PhantomLimbic (talk) 07:30, 10 June 2016 (UTC)

Indeed. Turing's proof for the halting theorem says that there is no algorithm that allows a Turing machine to determine whether any possible program/input combination will halt. However, this doesn't necessarily mean that it's impossible to develop an algorithm that determines whether a particular, fixed program will halt on an arbitrary input. 141.101.104.141 08:14, 10 June 2016 (UTC)

Currently, there is no mention of the unmatched square brackets in the synopsis, or unmatched parenthesis in the title text. Presumably a reference to XKCD comic 859. 141.101.98.77 07:51, 10 June 2016 (UTC)

Attack Mode might be a reference to the Yu-Gi-Oh Trading Card Game 162.158.85.117 08:23, 10 June 2016 (UTC)

Attack mode could also be a pun on "Attract Mode", a demo mode of arcade machines which is meant to attract players. 162.158.85.243 09:39, 15 June 2016 (UTC)

In the description of -b the computer (Named "Hex") from discworld uses ants not bees. Ref: https://en.wikipedia.org/wiki/Hex_(Discworld) 141.101.98.125 09:13, 10 June 2016 (UTC)Bluewhelk

Hmm. Reading the wiki article further Hex uses a beehive for long term storage! My bad 141.101.98.125 09:20, 10 June 2016 (UTC)Bluewhelk

"Or best offer" doesn't need to reference a financial offer, it may also mean that anyone offering to reuse the article with an alternative license is allowed to do so. Attack Mode and Stealth Mode seem to me to be references to computer viruses. Stealth Mode is also an option in some applications that can hide their presence when run, often because of malicious behavior, such as remote access tools, keyloggers, etc. Piping is not only used in Unix, it is also common in MS-DOS. Opposite Day has a good explanation on Wikipedia. Literal quote from Wikipedia: "Once Opposite Day is declared, statements mean the opposite of what they usually mean.". --162.158.222.217 11:17, 10 June 2016 (UTC)

Is there any evidence that Opposite Day may refer to Cyanide & Happiness? Opposite Day is a fairly well-known concept (at least from what I know growing up in the U.S.), and I don't see any direct connections to the specific C&H video short. I think that speculation should be removed. Sayno2quat (talk) 14:33, 10 June 2016 (UTC)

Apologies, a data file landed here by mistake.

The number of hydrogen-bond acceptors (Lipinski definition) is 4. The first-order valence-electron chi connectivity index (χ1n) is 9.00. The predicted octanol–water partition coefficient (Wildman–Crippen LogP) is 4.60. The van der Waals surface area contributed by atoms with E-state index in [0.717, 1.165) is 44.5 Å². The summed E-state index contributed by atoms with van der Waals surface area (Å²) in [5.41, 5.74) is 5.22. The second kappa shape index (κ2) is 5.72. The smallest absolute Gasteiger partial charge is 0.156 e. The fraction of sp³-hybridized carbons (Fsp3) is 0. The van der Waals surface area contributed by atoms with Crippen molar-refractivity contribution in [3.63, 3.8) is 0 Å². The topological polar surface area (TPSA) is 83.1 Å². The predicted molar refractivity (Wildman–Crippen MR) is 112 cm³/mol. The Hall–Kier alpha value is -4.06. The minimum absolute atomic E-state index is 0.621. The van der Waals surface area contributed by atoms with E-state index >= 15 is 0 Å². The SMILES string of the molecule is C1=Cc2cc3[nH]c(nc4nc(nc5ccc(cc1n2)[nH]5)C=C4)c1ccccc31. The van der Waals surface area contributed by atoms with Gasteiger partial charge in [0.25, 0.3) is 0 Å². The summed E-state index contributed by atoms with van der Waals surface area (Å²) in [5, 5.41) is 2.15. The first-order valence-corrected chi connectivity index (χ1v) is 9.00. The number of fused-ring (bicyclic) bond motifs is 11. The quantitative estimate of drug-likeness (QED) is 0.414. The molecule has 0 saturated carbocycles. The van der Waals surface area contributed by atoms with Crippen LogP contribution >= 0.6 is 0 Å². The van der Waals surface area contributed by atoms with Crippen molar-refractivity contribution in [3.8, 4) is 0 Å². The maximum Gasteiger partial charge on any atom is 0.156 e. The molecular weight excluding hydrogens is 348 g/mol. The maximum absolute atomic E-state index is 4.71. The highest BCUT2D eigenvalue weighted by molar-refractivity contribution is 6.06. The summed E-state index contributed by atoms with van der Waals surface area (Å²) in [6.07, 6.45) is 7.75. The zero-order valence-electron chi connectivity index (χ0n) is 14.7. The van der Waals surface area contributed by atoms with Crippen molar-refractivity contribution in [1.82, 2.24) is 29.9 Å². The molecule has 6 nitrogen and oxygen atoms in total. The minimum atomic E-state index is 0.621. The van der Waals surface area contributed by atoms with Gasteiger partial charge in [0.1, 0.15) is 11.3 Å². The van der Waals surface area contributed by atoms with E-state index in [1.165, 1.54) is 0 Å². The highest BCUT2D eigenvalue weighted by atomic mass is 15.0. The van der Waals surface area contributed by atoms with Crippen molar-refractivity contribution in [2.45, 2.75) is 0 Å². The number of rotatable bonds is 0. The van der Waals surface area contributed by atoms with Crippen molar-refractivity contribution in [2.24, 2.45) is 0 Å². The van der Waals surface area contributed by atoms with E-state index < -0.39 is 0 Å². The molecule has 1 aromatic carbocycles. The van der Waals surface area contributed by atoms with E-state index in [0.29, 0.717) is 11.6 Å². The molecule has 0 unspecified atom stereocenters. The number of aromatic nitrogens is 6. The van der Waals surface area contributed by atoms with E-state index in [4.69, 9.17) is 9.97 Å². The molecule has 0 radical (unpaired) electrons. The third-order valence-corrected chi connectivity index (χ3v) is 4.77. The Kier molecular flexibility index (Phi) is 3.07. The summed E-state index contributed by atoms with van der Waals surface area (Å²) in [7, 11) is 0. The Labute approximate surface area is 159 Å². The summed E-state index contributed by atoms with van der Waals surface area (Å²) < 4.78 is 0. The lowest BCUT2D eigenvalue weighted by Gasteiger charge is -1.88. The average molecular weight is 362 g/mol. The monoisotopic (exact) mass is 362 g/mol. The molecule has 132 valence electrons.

I could be wrong, but I think the program is also "simulating" a man (a play with the words because it's a man page). If you think like that a lot more commands makes sense (especially, -D, -e, -f, -g, -jk, -R, -u). Just a penny for a thought. --108.162.241.134 11:52, 10 June 2016 (UTC)

If someone wants a history of the useragent string (possibly a reference for that "citation needed"), then might be of interest. --Draco18s (talk) 16:12, 10 June 2016 (UTC)

The -n option might be a reference to echo, where it is an option often used but which does not work on all systems.
Am I the only one to see the “k” capitalized in -jK?
Ltrlg (talk) 18:55, 10 June 2016 (UTC)

I interpreted "CHECK WHETHER INPUT HALTS" as simply determining whether the input was a finite string. (while at the same time referencing the halting problem) --162.158.68.59 20:22, 10 June 2016 (UTC)

I think that "suppress bees" probably indicates a smoke situation, a situation where the magic smoke is let out of the computer, such as halt-catch-fire. Smoke is the way to suppress bees. 108.162.249.158 20:24, 10 June 2016 (UTC)

What does "BSD 4(2)" mean? --162.158.255.65 20:54, 10 June 2016 (UTC)

blerp -v | blerp -ha Mikemk (talk) 21:28, 10 June 2016 (UTC)

The word "bug" doesn't actually come from an insect; see the Etymology section of https://en.wikipedia.org/wiki/Software_bug 108.162.245.117 04:37, 11 June 2016 (UTC)

Some remarks to the current explanation:

- I think the description is more specific than suggested. It is true that command-line programs regularly read stdin and output something to stdout, but I would categorize only some of them grep/sed/awk/sort/... as filter in the narrower sense. Also that it can access remote files (URL syntax) is a clue
- In the syntax we have args, option, options, and flags
- the environment variables are never described
- attack mode could refer to a network attack, e.g. trying to break into protected servers, or not just filtering the information, but also using it in a damaging way
- suppress bees hints that for normal operation bees are used, something you would not expect from a typical command line program